Well, it seems to me, the two things our players lacked most of all, apart from cohesive team work and a coherent game plan, was passion for the country and the will to win. Passion and determination cover a lot of footballing sins and have often carried the England side through gruelling World Cup duels in the past. They briefly flared up in the ten-minute spell when England scored twice (but only once officially) at the end of the first half, but we did not maintain that spirit in the second half.

The players in our national side often say they feel it is an honour to put on the shirt and wear the Three Lions on their breast. Yes, it is an honour – but it’s an honour that has to be earned by the manner in which the wearer conducts himself on the playing field and is not something to which that footballer is somehow entitled through the mere fact of having been selected to represent the nation.

Our footballers need to learn what it means to play for England. This isn’t just some feather in their collection of international caps: something that merely enhances their CV of footballing accomplishments, and boosts their egos and bank accounts. It’s something that confers duty and a serious responsibility: to play for the country and not just for themselves and their personal roll call of success.

If our players really believed in their hearts that ‘England expects each man to do his duty’, then there’d be no such lily-livered, spineless performances again: every man would genuinely give their utmost, and focus every thought and strain every sinew towards the task of winning for the sake of the devoted England fans in the stadium and all their compatriots back home.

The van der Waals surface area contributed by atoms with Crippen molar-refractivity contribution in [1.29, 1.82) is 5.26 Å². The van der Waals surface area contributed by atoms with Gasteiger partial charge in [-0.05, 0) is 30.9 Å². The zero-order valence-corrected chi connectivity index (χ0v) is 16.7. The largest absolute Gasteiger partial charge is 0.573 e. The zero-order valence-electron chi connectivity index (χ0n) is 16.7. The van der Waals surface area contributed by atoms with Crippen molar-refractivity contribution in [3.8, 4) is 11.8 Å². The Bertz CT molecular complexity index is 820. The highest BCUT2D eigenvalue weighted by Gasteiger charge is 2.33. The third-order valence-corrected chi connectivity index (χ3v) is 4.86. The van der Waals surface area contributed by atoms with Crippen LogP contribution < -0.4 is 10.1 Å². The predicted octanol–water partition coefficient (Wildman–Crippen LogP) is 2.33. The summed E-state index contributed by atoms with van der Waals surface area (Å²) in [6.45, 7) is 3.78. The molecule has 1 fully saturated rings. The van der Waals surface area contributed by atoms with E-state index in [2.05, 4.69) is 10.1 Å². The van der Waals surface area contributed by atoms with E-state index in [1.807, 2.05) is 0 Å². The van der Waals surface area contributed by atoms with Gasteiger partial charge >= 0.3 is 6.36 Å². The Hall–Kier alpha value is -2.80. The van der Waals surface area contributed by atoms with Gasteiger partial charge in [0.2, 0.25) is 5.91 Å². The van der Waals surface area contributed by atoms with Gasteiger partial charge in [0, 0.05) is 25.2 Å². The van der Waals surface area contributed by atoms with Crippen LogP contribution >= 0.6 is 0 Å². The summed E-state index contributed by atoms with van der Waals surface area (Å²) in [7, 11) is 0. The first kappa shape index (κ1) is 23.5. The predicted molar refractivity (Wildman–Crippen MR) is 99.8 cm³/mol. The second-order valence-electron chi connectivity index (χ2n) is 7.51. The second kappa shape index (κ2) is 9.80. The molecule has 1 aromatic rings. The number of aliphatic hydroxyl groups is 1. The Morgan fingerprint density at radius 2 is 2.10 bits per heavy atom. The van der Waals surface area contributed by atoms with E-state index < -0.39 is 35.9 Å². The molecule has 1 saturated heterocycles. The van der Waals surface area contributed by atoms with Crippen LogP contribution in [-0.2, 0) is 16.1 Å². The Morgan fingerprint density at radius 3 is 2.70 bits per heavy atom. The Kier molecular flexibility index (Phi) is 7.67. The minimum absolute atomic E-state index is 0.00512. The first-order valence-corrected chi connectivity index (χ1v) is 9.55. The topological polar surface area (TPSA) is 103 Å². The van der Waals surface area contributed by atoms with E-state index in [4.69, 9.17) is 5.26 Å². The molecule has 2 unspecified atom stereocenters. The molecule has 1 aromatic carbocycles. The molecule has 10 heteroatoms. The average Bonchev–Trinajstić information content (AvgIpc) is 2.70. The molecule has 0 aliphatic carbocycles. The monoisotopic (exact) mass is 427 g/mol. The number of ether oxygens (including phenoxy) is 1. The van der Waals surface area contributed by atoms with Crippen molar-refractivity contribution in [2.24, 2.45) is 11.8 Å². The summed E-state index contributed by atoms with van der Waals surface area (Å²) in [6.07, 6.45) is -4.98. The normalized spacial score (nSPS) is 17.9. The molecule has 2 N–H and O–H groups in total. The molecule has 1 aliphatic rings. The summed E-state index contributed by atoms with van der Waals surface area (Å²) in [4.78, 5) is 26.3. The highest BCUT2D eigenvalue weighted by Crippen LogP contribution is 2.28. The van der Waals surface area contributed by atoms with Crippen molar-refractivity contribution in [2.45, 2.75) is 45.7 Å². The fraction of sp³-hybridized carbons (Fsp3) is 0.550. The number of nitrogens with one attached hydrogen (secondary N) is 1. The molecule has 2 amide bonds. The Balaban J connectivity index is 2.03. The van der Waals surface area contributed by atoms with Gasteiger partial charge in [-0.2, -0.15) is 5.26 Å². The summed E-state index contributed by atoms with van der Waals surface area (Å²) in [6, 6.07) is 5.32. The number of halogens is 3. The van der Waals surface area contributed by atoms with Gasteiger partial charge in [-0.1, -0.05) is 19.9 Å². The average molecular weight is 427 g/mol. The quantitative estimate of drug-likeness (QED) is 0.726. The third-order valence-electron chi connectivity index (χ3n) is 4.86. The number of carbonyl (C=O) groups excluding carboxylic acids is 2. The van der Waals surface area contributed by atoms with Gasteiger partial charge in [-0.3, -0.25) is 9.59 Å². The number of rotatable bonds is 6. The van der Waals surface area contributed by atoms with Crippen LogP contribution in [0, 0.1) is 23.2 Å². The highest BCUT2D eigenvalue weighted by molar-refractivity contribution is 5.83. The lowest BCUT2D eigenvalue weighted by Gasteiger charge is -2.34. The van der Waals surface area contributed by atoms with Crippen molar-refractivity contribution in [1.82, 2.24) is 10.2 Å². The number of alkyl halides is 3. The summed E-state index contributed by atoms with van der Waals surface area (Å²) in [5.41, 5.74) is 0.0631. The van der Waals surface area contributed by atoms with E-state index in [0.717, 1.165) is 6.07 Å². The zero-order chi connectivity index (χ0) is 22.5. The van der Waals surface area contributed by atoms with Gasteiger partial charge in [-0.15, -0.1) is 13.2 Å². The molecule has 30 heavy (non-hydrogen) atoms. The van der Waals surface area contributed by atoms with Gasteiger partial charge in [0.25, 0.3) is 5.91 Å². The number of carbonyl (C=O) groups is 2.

But you can’t blame the players alone. In a way, they merely reflect England’s national malaise. It’s not just our footballers who lack ambition for the country, it’s the country itself that shies away from greatness. We can’t expect our footballing ambassadors to project pride in the English nation and to demonstrate the unwavering will to win if the English at large do not have the will to be a great nation and to win on the world stage.

It’s nobody’s fault – least of all, God’s – that it has come to this for England: ignominy on the greatest stage on earth, and a political and liberal establishment at home that despises the very concept of the English nation, let alone the idea of taking pride in it. But if the England team is going to be restored to the position of pre-eminence that was once rightly its own – dodgy extra-time goal notwithstanding – then this will have to be the consequence of a collective reawakening of English self-belief and a restructuring of the game of football in its home country so that players, fans and lovers of England alike unite around the common task of making the national team a statement of collective pride in England and all it has to offer to the world.

We need now to stop looking back nostalgically to a golden age of the past, which only allows us to wallow complacently in the inadequacies of the present. We need to focus on a planned future of success: not for the FA, not for Wayne Rooney, and not for the hundred and one corporate sponsors – but for the country.

Bill Shankley was right: football could mean life or death for England – the nation that invented it and whose very identity it is so central to. And if football is ever to come home to England, and the Three Lions that never roared are to be shaken from their slumber, then the whole country must back the changes required and make it clear what we expect of those who play in our name.

And if that happens, then yesterday’s disappointment may well have served its purpose.